Bosnia and Herzegovina, Court of Bosnia and Herzegovina, Samardžić case, Judgment, 13 December 2006, p. 23.
In 2007, in the Stanković case, the Appellate Panel of the Court of Bosnia and Herzegovina stated:
It is also indisputable that, pursuant to the principle of legality, no punishment or other criminal sanction may be imposed on any person for an act which, prior to being perpetrated, has not been defined as a criminal offence by law or international law, and for which no punishment was prescribed by the law (Article 3 of the BiH CC) [Criminal Code of Bosnia and Herzegovina], while, pursuant to the principle of time constraints regarding applicability, the law that was in effect at the time when the criminal offence was perpetrated shall apply to the perpetrator of the criminal offence and if the law has been amended on one or more occasions after the criminal offence was perpetrated, the law that is more lenient to the perpetrator shall be applied (Article 4 of the BiH CC). The principle of legality is also stipulated under Article 7 (2) of the ECHR [European Convention on Human Rights] and Article 15 (1) of the International Covenant on Civil and Political Rights (hereinafter: the ICCPR).
However, Articles (4a) of the BiH CC, which the first instance Verdict correctly refers to, regulates that Articles 3 and 4 of the Code shall not prejudice the trial and punishment of any person for any act or omission which, at the time when it was committed, was criminal according to the general principles of international law. Thus, the provisions of Article 7 (2) of the ECHR and Article 15 (2) of the ICCPR have practically been adopted, therefore providing for departure from the mandatory application of a more lenient law in proceedings conducted for acts which are criminal according to international law. It is stated that this is the case in the proceedings against the accused because this is exactly an incrimination which includes a violation of international law. In other words, as correctly reasoned in the contested Verdict, in the period relevant to the Indictment, Crimes Against Humanity indisputably constituted a criminal offense both from the aspect of international customary law and from the aspect of the general principles of international law. The detailed and comprehensive arguments corroborating such conclusion presented by the first instance panel are absolutely valid and correct, and therefore also accepted by this Panel as a whole.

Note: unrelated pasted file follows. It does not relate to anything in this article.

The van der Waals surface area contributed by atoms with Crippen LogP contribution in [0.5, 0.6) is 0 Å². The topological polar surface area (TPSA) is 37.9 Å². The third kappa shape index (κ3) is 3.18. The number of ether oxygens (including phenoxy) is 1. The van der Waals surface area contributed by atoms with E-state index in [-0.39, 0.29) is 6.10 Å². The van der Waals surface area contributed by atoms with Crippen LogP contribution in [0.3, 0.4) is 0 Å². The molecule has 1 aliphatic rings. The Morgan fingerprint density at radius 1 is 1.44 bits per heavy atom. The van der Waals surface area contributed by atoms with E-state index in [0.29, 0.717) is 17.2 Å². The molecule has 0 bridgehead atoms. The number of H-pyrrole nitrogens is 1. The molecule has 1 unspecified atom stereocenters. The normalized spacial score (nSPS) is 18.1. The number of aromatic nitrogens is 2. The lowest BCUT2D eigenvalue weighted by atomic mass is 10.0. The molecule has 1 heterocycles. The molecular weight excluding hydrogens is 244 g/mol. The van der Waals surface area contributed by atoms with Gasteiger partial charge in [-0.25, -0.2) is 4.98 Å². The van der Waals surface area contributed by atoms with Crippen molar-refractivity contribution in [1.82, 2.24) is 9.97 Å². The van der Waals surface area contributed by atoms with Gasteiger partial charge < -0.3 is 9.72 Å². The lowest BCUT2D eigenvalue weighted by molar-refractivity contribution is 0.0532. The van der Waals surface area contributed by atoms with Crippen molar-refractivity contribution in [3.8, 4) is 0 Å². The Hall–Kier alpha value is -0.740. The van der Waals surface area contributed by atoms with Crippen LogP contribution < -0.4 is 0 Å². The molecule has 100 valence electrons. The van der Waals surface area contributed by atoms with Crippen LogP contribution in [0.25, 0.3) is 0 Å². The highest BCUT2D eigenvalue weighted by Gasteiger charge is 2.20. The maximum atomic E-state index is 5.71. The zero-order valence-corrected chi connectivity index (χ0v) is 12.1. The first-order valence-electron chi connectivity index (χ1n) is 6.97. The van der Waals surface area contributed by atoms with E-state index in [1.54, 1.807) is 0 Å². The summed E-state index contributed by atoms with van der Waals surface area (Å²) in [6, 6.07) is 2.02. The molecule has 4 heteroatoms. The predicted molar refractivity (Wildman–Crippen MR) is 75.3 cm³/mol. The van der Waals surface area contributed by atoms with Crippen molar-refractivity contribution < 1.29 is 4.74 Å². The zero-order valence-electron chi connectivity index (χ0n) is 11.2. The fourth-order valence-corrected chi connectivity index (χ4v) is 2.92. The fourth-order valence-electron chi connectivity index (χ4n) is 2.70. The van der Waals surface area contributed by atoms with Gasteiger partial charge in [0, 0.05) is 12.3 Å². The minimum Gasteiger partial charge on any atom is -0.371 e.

Further, international customary law and international treaties signed by the Socialist Federative Republic of Yugoslavia automatically became binding on Bosnia and Herzegovina, either during the time when it was part of the Socialist Federative Republic of Yugoslavia or after it became a successor to the former Socialist Federative Republic of Yugoslavia. The 1978 Vienna Convention on Succession of States in respect to Treaties, ratified by the Socialist Federative Republic of Yugoslavia on 18 April 1980, in Article 34 stipulates that a treaty in force at the date of the succession of States in respect of the entire territory of the predecessor State continues to be in force in respect of each successor State so formed unless the States concerned agree otherwise. In addition to the above mentioned, on 10 June 1994, Bosnia and Herzegovina declared that it recognized all the international treaties which were binding on the former Yugoslavia. Article 210 of the Constitution of the Socialist Federative Republic of Yugoslavia, indeed, stipulates that international treaties are automatically implemented and applied from the day of entry into force without the adoption of implementing regulations.